Extractor

Introduction

You can use the Extractor to extract contract data for a single party from a Ledger node into a PostgreSQL database.

It is useful for:

  • Application developers to access data on the ledger, observe the evolution of data, and debug their applications
  • Business analysts to analyze ledger data and create reports
  • Support teams to debug any problems that happen in production

Using the Extractor, you can:

  • Take a full snapshot of the ledger (from the start of the ledger to the current latest transaction)
  • Take a partial snapshot of the ledger (between specific offsets)
  • Extract historical data and then stream indefinitely (either from the start of the ledger or from a specific offset)

Setting up

Prerequisites:

  • A PostgreSQL database that is reachable from the machine the Extractor runs on. Use PostgreSQL version 9.4 or later to have JSONB type support that is used in the Extractor.
  • We recommend using an empty database to avoid schema and table collisions. To see which tables to expect, see Output format.
  • A running Sandbox or Ledger Node as the source of data.
  • You’ve installed the SDK.

Once you have the prerequisites, you can start the Extractor like this:

$ daml extractor --help

Trying it out

This example extracts:

  • all contract data from the beginning of the ledger to the current latest transaction

  • for the party Scrooge_McDuck

  • from a Ledger node or Sandbox running on host 192.168.1.12 on port 6865

  • to PostgreSQL instance running on localhost

  • identified by the user postgres without a password set

  • into a database called daml_export

    $ daml extractor postgresql --user postgres --connecturl jdbc:postgresql:daml_export --party Scrooge_McDuck -h 192.168.1.12 -p 6865 --to head
    

This terminates after reaching the transaction which was the latest at the time the Extractor started streaming.

To run the Extractor indefinitely, and thus keeping the database up to date as new transactions arrive on the ledger, omit the --to head parameter to fall back to the default streaming-indefinitely approach, or state explicitly by using the --to follow parameter.

Running the Extractor

The basic command to run the Extractor is:

$ daml extractor [options]

For what options to use, see the next sections.

Connecting the Extractor to a ledger

To connect to the Sandbox, provide separate address and port parameters. For example, --host 10.1.1.10 --port 6865, or in short form -h 10.1.1.168 -p 6865.

The default host is localhost and the default port is 6865, so you don’t need to pass those.

To connect to a Ledger node, you might have to provide SSL certificates. The options for doing this are shown in the output of the --help command.

Connecting to your database

As usual for a Java application, the database connection is handled by the well-known JDBC API, so you need to provide:

  • a JDBC connection URL
  • a username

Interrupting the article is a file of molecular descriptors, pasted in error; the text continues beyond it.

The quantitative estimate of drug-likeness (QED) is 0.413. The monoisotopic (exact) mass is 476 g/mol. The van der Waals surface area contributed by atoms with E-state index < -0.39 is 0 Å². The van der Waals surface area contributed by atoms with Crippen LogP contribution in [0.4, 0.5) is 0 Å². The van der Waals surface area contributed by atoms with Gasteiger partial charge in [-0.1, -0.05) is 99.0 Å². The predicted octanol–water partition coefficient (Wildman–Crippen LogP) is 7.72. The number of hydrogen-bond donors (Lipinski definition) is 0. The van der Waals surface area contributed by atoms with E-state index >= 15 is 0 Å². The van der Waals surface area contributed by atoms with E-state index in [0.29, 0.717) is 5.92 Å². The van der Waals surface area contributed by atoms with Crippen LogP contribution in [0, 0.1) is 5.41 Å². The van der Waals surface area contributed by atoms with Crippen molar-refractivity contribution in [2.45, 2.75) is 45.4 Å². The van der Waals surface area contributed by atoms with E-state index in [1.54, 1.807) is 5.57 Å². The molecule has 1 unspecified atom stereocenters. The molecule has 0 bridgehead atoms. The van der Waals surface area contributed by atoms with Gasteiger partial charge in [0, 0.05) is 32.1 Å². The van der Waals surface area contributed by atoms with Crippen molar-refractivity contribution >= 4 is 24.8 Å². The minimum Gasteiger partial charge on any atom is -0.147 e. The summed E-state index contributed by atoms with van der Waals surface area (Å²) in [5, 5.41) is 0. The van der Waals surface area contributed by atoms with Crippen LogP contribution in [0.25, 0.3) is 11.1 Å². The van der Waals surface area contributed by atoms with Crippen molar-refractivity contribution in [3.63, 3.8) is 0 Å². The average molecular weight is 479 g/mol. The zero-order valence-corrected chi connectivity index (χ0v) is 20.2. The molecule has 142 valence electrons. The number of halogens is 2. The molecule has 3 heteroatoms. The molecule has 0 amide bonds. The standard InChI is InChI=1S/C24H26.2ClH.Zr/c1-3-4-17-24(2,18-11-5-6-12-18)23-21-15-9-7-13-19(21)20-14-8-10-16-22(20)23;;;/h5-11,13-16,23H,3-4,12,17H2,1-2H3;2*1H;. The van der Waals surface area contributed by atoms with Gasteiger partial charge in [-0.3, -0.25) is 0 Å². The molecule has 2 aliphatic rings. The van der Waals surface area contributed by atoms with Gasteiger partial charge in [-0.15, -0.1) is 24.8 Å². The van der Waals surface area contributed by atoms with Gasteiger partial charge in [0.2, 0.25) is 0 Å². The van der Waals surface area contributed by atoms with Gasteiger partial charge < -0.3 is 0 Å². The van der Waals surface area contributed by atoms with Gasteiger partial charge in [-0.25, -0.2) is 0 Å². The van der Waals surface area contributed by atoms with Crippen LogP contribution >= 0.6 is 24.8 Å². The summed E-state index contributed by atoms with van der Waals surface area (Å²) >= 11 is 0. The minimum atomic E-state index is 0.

• an optional password

For more on the connection URL, visit https://jdbc.postgresql.org/documentation/80/connect.html.

This example connects to a PostgreSQL instance running on localhost on the default port, with a user postgres which does not have a password set, and a database called daml_export. This is a typical setup on a developer machine with a default PostgreSQL install

$ daml extractor postgres --connecturl jdbc:postgresql:daml_export --user postgres --party [party]

This example connects to a database on host 192.168.1.12, listening on port 5432. The database is called daml_export, and the user and password used for authentication are daml_exporter and ExamplePassword

$ daml extractor postgres --connecturl jdbc:postgresql://192.168.1.12:5432/daml_export --user daml_exporter --password ExamplePassword --party [party]

Authenticating Extractor

If you are running Extractor against a Ledger API server that requires authentication, you must provide the access token when you start it.

The access token retrieval depends on the specific DAML setup you are working with: please refer to the ledger operator to learn how.

Once you have retrieved your access token, you can provide it to Extrator by storing it in a file and provide the path to it using the --access-token-file command line option.

Both in the case in which the token cannot be read from the provided path or if the Ledger API reports an authentication error (for example due to token expiration), Extractor will keep trying to read and use it and report the error via logging. This retry mechanism allows expired token to be overwritten with valid ones and keep Extractor going from where it left off.

Full list of options

To see the full list of options, run the --help command, which gives the following output:

Usage: extractor [prettyprint|postgresql] [options]

Command: prettyprint [options]
Pretty print contract template and transaction data to stdout.
  --width <value>          How wide to allow a pretty-printed value to become before wrapping.
                           Optional, default is 120.
  --height <value>         How tall to allow each pretty-printed output to become before
                           it is truncated with a `...`.
                           Optional, default is 1000.

Command: postgresql [options]
Extract data into a PostgreSQL database.
  --connecturl <value>     Connection url for the `org.postgresql.Driver` driver. For examples,
                           visit https://jdbc.postgresql.org/documentation/80/connect.html